With each flight, we try to get a little better at gliding. We want to understand how nature plays and in return improve our decision-making process. To get better we need a coach, a person who can tell us how we can improve. Sadly, we don't always have someone sitting next to us who helps us to analyze our flight.
Today, we are announcing the WeGlide Coach. A new analysis feature that scans your flight and gives you data and tips, on what you should do differently. The coach is made up of three new features:
Speed to Fly Analysis, Weight Analysis, and Thermal Analysis. They will help your decisions regarding three problems:
How fast should I fly between thermals? How heavy should I fly? How tight should I circle?
Speed To Fly Theory in a Nutshell
MacCready Theory teaches us about the optimal speed to fly at any point in your flight. For any aircraft's polar, net air movement and expected climb of the next thermal, there exists an optimal speed to fly. It has two basic principles:
- If thermals are powerful, it is worthwhile to fly faster between thermals. You'll arrive lower, but also earlier, and with a strong thermal, you can make up the altitude much more quickly.
- If the air is rising, you should slow down to spend more time in the lift. If the air is sinking, you should speed up, to spend less time in the sink.
Even pilots who do not exactly follow the speed-to-fly theory will stick to these principles. If they don't, they will have a hard time keeping up with you.
Speed To Fly Analysis
WeGlide provides a lot of statistics for your flight. How fast you were flying. How many attempts have you had? How big your bank angle was when circling? Up until now, you needed to interpret these numbers yourself. But why not have WeGlide do the work for you?
The only thing you need to do is enter the weight of your aircraft. With this information, we evaluate the polar at each point of your flight to calculate the net air movement. Using information about the wind during your flight, we calculate the Indicated airspeed (IAS) at each moment.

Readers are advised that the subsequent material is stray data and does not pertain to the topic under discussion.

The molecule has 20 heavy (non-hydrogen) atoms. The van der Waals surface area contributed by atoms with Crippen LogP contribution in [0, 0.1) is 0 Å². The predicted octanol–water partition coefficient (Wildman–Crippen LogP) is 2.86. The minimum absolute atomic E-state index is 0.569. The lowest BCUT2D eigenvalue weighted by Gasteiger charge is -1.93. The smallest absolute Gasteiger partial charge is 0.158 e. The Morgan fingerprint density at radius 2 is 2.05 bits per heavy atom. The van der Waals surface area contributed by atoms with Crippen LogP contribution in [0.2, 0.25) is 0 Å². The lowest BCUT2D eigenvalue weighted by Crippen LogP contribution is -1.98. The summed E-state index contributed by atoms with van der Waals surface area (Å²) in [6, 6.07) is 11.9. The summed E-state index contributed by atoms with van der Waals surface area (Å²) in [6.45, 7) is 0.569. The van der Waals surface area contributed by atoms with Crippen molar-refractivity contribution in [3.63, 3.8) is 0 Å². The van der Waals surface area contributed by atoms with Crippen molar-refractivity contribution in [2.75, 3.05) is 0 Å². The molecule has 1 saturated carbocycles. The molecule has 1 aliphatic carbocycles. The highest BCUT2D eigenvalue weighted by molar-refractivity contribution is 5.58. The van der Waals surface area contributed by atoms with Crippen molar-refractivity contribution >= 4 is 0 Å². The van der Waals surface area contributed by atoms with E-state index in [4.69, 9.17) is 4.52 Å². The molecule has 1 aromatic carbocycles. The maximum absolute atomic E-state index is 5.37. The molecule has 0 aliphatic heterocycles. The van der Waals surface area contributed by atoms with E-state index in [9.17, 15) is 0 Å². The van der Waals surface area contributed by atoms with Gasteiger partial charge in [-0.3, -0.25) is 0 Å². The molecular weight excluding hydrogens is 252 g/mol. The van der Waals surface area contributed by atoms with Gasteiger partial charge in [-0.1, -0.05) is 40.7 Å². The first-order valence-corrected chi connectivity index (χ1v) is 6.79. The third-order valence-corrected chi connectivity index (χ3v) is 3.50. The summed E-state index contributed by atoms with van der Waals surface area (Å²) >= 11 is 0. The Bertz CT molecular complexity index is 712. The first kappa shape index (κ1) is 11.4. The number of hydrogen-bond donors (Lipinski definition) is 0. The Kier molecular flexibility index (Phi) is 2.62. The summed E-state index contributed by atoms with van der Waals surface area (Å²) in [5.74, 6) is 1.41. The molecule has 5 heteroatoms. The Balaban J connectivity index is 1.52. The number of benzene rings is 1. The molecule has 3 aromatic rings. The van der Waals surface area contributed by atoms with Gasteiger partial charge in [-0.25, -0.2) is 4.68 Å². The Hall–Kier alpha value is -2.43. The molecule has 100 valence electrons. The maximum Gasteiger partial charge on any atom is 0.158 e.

Optimal Speed To Fly
Let's have a look at the analysis of my last flight. Per default, the whole flight is analyzed. We see a comparison of my average IAS (146 km/h) with the optimal speed calculated with speed to fly theory (160 km/h) using the polar of the LS 10, my weight of 540 kg, and the net air movement.
As you can see, I was flying a bit too slow between thermals. Of course, there are many cases where it makes sense to fly a bit slower than speed to fly theory suggests. For example, if the cloud base is low, and you are very uncertain about the next thermal and want to minimize your risk of landing out.
Therefore, the colored areas are defined as:
- Green: From 8 km/h too slow to 4 km/h too fast.
- Yellow: From 8 km/h too slow to 16 km/h too slow and from 4 km/h too fast to 8 km/h too fast
- Red: More than 16 km/h too slow or more than 8 km/h too fast.
The analysis shows that I was in the yellow area, so I could try flying a bit faster between thermals next time.
Now I know that I am flying too slow between thermals, but I don't yet know when exactly I should fly faster. Luckily, Speed To Fly Analysis also shows the time spent in each speed interval (horizontal bar) and the optimal value (vertical bar).
On the left side, you see MacCready values and next to that, you see the associated speeds for the aircraft, in this case, an LS 10 with 540 kg. For example, if I expect the next thermal to be 2 m/s, I should fly 159 km/h in calm air.
You can see that I had some good climbs and should spend more time flying above 175 km/h. Also, I spend too much time flying below 130 km/h.
Together with Speed To Fly Analysis, we are also introducing Weight Analysis. As we calculate the net air movement for any point of your flight, we also simulate how your flight would have turned out with a different weight. We simulate the time you would lose in thermals when flying heavier and the time you would gain in straight flight, and use this to calculate the optimal weight for your flight.
As you can see, the pilot was flying with 540 kg, which is pretty close to the perfect weight for these conditions. This feature will help you better understand how much water you should take with you in which conditions.
Choose Your Interval
The best thing about these new analysis features? They adjust exactly to the different intervals you want to analyze.
If you click on the sprint contest, you see the analysis of the fastest two hours of the flight. The weather was a bit better, and I was flying faster between thermals compared to the whole flight, but the optimal speed was also a lot faster.
Also, in the sprint contest, I could have been almost 2 km/h faster if I had flown with the optimal weight of 600 kg.
So if I'm optimizing for just the sprint, I should take more water with me. At the same time, it's interesting to see that those extra 60 kilograms would only bring me around 2 km/h more, whereas one bad decision can easily cost me more than 10 km/h.